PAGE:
Other challenges cited for the region were poor school performance, not enough good jobs here (one in five workers must find a job outside the region); racism and economic disparity (nearly one in three residents is a member of a minority population); the need to address urban sprawl (95 square miles of land were developed in the last 10 years)  and even the perception that Northwest Indiana isn’t taken seriously in Indianapolis.

Key opportunities identified were building our transportation systems, particularly commuter rail and bus, perhaps under a unified authority. Also, expansion of the Gary/Chicago Airport, shifting from an industrial region to a vacation region, using the proximity of Chicago’s possible 2016 Olympics as an opportunity for economic development and infrastructure improvements, greater collaboration between local governments, and encouraging local universities to drive innovation and train tomorrow’s workforce.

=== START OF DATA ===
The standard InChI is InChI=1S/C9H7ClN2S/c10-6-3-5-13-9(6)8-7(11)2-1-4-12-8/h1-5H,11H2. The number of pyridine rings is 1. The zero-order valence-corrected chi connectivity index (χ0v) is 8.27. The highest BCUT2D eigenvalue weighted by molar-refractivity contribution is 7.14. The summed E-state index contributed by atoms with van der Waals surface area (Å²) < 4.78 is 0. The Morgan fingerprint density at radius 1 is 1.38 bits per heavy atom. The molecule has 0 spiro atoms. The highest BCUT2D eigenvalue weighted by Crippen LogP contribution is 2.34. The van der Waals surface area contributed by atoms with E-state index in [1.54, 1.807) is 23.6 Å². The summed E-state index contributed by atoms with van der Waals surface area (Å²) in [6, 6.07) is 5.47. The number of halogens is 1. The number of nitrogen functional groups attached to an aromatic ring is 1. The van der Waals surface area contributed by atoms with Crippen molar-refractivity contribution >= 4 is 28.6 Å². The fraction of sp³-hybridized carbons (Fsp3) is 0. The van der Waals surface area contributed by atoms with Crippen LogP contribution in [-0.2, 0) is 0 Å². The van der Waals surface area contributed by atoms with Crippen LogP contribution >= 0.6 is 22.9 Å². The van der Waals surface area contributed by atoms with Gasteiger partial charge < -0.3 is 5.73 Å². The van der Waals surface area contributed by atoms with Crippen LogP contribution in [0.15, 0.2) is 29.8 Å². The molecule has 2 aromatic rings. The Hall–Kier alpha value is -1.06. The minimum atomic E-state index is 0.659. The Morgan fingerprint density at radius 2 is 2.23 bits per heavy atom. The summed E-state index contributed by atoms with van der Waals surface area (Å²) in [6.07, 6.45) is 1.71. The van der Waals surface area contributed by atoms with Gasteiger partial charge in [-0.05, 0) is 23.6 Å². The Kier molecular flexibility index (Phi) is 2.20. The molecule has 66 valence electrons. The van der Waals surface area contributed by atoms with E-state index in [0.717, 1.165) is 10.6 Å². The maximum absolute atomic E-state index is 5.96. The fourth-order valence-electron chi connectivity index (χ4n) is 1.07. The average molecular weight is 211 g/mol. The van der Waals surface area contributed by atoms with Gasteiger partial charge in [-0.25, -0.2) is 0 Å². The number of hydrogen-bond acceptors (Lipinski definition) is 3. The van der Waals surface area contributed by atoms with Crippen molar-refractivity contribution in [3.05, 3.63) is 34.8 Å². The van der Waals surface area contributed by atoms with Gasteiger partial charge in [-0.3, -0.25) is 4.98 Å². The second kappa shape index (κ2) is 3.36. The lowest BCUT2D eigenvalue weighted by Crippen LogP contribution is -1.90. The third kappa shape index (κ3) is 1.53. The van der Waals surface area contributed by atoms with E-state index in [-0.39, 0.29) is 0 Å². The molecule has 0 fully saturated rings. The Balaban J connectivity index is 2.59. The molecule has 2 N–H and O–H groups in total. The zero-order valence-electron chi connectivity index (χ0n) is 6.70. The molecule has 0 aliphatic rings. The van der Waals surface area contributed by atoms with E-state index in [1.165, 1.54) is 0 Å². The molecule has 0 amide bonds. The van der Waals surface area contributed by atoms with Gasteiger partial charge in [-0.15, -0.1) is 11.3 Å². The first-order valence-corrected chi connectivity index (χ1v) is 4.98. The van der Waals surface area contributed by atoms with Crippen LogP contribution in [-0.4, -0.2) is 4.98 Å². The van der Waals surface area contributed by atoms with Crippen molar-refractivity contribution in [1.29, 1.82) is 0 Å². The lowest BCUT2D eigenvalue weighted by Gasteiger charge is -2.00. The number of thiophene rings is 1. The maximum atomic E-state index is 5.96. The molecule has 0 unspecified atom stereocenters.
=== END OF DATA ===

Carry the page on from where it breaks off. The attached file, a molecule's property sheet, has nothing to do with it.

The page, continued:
Event organizers asked that every topic be viewed with an eye toward social equity, an understanding that both the benefits and adverse consequences of planning decisions (parks/landfills) should be fairly distributed in a way that equalizes the impacts on wealthy and poor communities.

Meg Haller of the Northwest Indiana Quality of Life Council told those assembled, “I have no clue exactly what the future will look like. It’s not my job or any so-called expert to paint the future. That’s your job.” Haller urged participants to balance competing needs, respect other communities’ efforts to be sustainable, overcome the limitations of invisible fences, and simultaneously consider today and tomorrow.